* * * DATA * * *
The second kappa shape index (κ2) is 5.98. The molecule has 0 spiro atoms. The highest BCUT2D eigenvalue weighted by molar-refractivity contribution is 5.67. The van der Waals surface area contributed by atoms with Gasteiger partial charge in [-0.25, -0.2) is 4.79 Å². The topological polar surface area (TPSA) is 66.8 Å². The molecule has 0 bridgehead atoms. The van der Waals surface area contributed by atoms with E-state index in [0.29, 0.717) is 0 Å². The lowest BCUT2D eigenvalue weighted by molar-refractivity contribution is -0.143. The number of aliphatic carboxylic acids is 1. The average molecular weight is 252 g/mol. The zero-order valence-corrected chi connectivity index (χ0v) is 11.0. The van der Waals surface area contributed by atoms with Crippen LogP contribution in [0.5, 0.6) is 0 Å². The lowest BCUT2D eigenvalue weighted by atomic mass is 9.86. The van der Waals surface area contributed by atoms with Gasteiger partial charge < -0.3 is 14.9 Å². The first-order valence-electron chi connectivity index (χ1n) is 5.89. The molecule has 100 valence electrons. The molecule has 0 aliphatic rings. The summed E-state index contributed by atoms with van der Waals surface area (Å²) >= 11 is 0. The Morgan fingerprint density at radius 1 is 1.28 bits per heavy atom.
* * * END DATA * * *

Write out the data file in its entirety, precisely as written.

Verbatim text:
The second kappa shape index (κ2) is 5.98. The molecule has 0 spiro atoms. The highest BCUT2D eigenvalue weighted by molar-refractivity contribution is 5.67. The van der Waals surface area contributed by atoms with Gasteiger partial charge in [-0.25, -0.2) is 4.79 Å². The topological polar surface area (TPSA) is 66.8 Å². The molecule has 0 bridgehead atoms. The van der Waals surface area contributed by atoms with E-state index in [0.29, 0.717) is 0 Å². The lowest BCUT2D eigenvalue weighted by molar-refractivity contribution is -0.143. The number of aliphatic carboxylic acids is 1. The average molecular weight is 252 g/mol. The zero-order valence-corrected chi connectivity index (χ0v) is 11.0. The van der Waals surface area contributed by atoms with Crippen LogP contribution in [0.5, 0.6) is 0 Å². The lowest BCUT2D eigenvalue weighted by atomic mass is 9.86. The van der Waals surface area contributed by atoms with Gasteiger partial charge < -0.3 is 14.9 Å². The first-order valence-electron chi connectivity index (χ1n) is 5.89. The molecule has 100 valence electrons. The molecule has 0 aliphatic rings. The summed E-state index contributed by atoms with van der Waals surface area (Å²) >= 11 is 0. The Morgan fingerprint density at radius 1 is 1.28 bits per heavy atom.